A Brief Review of the Aerospace Scholarships Guide

I know I’m supposed to build up to the big reveal but I don’t see the point in wasting any time. While the guide does list a large number of scholarships, there are also quite a few errors that make the product feel neglected and in some instances, becomes unusable. In my case, there was also a lack of communication from the team that handles the guide, which does not inspire confidence.

The Aerospace Scholarships website states that “Entries are updated regularly to assure accuracy.” but I don’t think they give as close an inspection as truly needed. Even right there, shouldn’t that be “ensure” instead of “assure?” I’m truly not great with grammar but the fact that I’m picking up on the mistakes means things must be pretty bad.

And there’s even a spelling error in one of the next lines on the site: “The information concerning each scholarship is presented in a compete and simplified format.“


As a new listener to the Aviation Careers Podcast, I’ve enjoyed the episodes that Carl has produced. There are some interesting and informational guests and topics and my only complaint is that I wish each episode were longer. Carl mentions the guide quite a bit so I eventually caved in and purchased a copy. I costs only $10 and if you’re awarded even just one scholarship, you’ll no doubt make your money back many times over.

But with the “over 200” scholarships available in the guide, there are just 22 that I might be or become eligible for. I also bookmarked 35 that may be technically possible to win but could be difficult (many needing sponsorship by a current member or were part of a “group” where I could only submit two applications toward, etc.).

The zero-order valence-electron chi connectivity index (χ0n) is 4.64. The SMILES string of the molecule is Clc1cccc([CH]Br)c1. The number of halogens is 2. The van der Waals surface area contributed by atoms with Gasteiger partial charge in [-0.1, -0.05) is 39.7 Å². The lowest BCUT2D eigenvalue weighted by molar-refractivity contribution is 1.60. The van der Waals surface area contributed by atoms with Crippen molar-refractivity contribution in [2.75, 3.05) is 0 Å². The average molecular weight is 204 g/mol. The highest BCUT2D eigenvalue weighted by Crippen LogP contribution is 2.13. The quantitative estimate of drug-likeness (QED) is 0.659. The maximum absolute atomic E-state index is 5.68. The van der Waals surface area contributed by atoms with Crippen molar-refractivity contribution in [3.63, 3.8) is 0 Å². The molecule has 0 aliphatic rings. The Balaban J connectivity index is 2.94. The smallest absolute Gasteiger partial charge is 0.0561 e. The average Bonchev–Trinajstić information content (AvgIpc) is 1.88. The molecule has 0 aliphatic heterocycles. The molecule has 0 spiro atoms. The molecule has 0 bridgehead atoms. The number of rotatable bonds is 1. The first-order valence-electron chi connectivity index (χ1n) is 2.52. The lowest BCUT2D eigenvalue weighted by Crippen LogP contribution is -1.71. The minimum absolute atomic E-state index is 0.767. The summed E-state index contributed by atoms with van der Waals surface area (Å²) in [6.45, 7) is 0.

The scholarships YOU qualify for will completely depend on your specific situation but to give you a little background on me, I’m a white male in my early 30’s with a bachelor’s degree and no prior flight experience. I’m also about to make a career change to pursue my ATP certificate for a job at the airlines by way of an accelerated program.

As I went through the PDF version of the scholarship guide, making notes on each scholarship and investigating whether or not I could qualify, I found quite a few issues.

Sidenote: I should've waited until the book went on sale because discounts seem to be fairly frequent. I’m of the belief that if the guide is being sold at a discount, then by paying full price, I overpaid. Just like anyone else would be, I wasn’t happy to find a discount code after I made my purchase. To hear more on why discounts are a bad idea, I highly recommend watching this video: Discounts Are Slowly Killing Your Brand. I also have to note that I was given a full refund but more on that later.

I wish I could share the over 20 mistakes I found in the guide but I don’t want to give away the contents of the guide without permission. The mistakes I came across were wide in range:

  • Broken links from the guide to the scholarship application

  • Many completely non-working links to scholarships from the Categorical Index

  • Scholarships in the Index linking to wrong scholarships

  • Spelling typos and grammatical errors

  • Some scholarships were completely missing from the guide even though they were listed in the Index

  • At least one scholarship is listed in the guide but not actually available for 2019

Overall, I'm disappointed with the finished quality and expected more. I do understand that it can’t be easy to keep up with all of this but the verbiage on the Aerospace Scholarships Book website implies it would be more tightly put together.

After making notes on the mistakes I found, I sent an email to Carl. In each podcast episode, it’s mentioned many times to email in with any questions or feedback but I never received a reply, even after multiple repeat emails. A few weeks went by and all of a sudden, I was refunded my order without any reference to my emails. While appreciated, I wasn’t actually looking for a refund but an explanation of the mistakes.